The Bank of England is set to buy bonds in a bid to address the recent market tumult. PHOTO: ZUMA PRESS
U.K. central bank is launching an effort to restore order to the market for gilts
By Paul Hannon – The Wall Street Journal
The Bank of England on Wednesday said it would buy U.K. government bonds with long maturities “on whatever scale is necessary” in an effort to restore order to the market after a large set of government tax cuts sent borrowing costs soaring.
The move caused an immediate reaction, with bond prices both in the U.K. and other markets rallying, sending yields lower. The U.K.’s benchmark 10-year government bond yields fell to 4.004% after the announcement, from 4.552% before, an outsize move for what is normally a staid corner of the market. The pound rallied at first against the dollar but then slid further to trade down around 0.6% to $1.066.
In a statement, the BOE also said it would postpone the sale of government bonds under a program of quantitative tightening that was intended to help bring surging inflation under control. The program was agreed by policy makers earlier this month and was due to begin next week, but has been delayed until Oct. 31.
The BOE said that in the days since the government’s announcement, U.K. asset prices have suffered a “significant” decline that could weaken the country’s financial system and economy if left unchecked.
“Were dysfunction in this market to continue or worsen, there would be a material risk to U.K. financial stability,” it said. “This would lead to an unwarranted tightening of financing conditions and a reduction of the flow of credit to the real economy.”
The central bank ended purchases of gilts, as U.K. government bonds are known, in December last year, when it also began to raise its key interest rate in response to surging inflation. Until the recent turbulence in U.K. financial markets, it had expected to reduce its holdings of bonds over the coming years.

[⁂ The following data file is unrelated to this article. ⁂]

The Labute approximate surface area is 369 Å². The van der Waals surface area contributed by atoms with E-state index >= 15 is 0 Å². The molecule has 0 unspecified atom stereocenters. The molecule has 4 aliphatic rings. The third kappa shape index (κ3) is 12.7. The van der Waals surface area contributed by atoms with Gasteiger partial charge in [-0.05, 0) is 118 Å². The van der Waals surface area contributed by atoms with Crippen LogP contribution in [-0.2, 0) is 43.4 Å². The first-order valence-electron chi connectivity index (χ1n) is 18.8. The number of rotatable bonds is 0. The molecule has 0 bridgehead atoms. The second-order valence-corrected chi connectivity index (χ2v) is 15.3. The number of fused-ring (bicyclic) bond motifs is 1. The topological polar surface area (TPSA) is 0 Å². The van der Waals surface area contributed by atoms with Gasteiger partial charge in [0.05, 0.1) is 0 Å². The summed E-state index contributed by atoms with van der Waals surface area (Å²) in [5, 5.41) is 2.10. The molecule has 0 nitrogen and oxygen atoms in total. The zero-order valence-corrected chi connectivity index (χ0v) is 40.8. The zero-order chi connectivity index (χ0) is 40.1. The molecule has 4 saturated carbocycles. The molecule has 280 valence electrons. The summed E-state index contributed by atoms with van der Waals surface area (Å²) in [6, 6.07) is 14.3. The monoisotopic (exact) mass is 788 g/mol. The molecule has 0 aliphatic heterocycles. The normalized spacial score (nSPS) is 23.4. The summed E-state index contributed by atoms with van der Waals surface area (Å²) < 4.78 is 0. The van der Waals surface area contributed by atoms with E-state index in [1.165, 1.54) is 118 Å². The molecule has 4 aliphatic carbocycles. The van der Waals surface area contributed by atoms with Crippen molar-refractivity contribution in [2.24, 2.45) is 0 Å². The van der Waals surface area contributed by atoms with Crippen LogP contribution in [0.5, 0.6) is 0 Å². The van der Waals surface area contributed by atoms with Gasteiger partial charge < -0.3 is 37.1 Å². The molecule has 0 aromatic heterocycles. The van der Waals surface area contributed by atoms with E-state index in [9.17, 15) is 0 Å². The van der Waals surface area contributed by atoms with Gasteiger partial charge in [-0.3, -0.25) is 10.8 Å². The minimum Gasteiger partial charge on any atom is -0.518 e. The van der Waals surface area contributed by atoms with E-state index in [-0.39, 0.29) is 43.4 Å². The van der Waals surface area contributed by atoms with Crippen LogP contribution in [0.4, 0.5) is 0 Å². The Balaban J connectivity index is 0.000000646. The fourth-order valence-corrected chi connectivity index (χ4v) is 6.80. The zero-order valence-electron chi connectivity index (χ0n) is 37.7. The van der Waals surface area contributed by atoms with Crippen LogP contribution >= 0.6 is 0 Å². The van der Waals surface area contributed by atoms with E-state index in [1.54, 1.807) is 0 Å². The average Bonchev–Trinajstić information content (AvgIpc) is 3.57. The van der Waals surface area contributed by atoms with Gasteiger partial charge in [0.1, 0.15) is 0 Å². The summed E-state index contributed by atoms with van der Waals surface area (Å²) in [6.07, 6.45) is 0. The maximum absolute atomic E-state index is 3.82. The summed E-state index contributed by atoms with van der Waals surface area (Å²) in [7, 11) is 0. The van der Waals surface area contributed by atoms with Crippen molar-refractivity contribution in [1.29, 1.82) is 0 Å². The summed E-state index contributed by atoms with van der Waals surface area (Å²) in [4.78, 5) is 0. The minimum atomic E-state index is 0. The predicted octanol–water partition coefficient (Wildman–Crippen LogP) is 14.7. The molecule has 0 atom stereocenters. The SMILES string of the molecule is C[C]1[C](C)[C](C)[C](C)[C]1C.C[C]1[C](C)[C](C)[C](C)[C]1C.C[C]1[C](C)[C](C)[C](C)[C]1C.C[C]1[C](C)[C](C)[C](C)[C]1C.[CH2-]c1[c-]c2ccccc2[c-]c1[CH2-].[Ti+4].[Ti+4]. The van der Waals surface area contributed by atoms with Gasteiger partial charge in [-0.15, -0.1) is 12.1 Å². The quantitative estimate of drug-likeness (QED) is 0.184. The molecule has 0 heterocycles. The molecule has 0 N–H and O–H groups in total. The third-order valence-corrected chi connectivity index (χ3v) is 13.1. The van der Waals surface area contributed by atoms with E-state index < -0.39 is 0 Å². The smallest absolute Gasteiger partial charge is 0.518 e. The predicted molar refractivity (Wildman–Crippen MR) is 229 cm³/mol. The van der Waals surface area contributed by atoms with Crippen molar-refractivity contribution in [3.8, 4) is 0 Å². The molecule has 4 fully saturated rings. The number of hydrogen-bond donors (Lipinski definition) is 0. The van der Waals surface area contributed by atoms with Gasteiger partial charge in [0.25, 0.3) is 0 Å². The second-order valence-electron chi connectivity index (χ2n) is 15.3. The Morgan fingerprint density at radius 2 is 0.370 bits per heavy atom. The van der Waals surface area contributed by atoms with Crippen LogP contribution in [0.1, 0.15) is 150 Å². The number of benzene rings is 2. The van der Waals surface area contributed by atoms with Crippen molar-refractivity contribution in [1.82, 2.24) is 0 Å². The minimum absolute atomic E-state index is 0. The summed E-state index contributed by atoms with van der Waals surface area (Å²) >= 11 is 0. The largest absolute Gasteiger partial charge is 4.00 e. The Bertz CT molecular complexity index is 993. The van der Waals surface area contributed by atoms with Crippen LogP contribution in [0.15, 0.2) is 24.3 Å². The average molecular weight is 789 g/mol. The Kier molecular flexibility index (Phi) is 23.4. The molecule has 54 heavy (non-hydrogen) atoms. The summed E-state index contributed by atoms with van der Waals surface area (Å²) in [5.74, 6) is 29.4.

The U-turn by the central bank highlights the depth of concern about the U.K.’s financial markets after the government’s tax cut plans unveiled last week spooked investors, sparking a steep selloff in the pound and roiling debt markets. The government stimulus put it at odds with the central bank, which has been trying to tame inflation through higher interest rates.
As recently as Tuesday, Bank of England Chief Economist Huw Pill told investors that the central bank would press ahead with bond sales. The decision to delay the sales is another example of the way in which the government’s surprise tax announcement has complicated the central bank’s efforts to tame inflation.
The central bank said its purchases of gilts wouldn’t mark a reversal of its longer-term plans.
“These purchases will be strictly time limited,” the BOE said. “They are intended to tackle a specific problem in the long-dated government bond market.”
In a separate statement, the government said it would cover any losses the central bank faces as a result of its purchase and later sale of bonds.
“The Government will continue to work closely with the Bank in support of its financial stability and inflation objectives,” a spokesperson for the U.K.’s Treasury said.
However, the Treasury didn’t associate the sharp decline in gilt prices with the government’s tax announcement, which has pushed up borrowing costs, attributing it instead to the fact that “global financial markets have seen significant volatility in recent days.”
The BOE last announced new purchases of U.K. government bonds in March 2020, when worries about the cost of fighting the Covid-19 pandemic had pushed yields sharply higher. Following a “special meeting” of the nine-member Monetary Policy Committee, it announced the purchases of 200 billion pounds, equivalent to $215 billion, in bonds, bringing the total in its possession to £645 billion.
Wednesday’s move by the bank reflected deep concerns that the bond market selloff was spiraling into a deeper systemic crisis that threatens to hammer an already struggling U.K. economy.
Several banks in the U.K. have suspended or curtailed new mortgages in recent days, unable to adjust to the whipsawing changes in bond yields, which set a benchmark for lending through the economy.
The furious selloff in U.K. government bonds, meant to be among the safest assets around, spread pain among investors such as insurance companies and pension funds that prefer assets whose values change only in small increments from day to day. Shares in banks and insurers in the U.K. were among the biggest losers in the stock market on Wednesday.
Concerns that some financial institutions would be damaged by the moves may have played a role in the BOE’s decision to snap up longer-dated bonds.
Analysts say the fast moves in yields in recent days triggered margin calls on investments tied to U.K. government bonds. Investors often sell safe assets, including government bonds, to drum up the cash they need to post more margin—a form of collateral—against trades they make. The idea that they have margin calls on the safe assets themselves has created significant unease among investors and traders.
The U.K.’s financial troubles have become a global concern. The International Monetary Fund late Tuesday made a rare public warning against the U.K.’s spending plans. Ratings firm Moody’s Investors Service said the plan was a negative for the country’s standing with creditors.
Featured article licensed from the Wall Street Journal.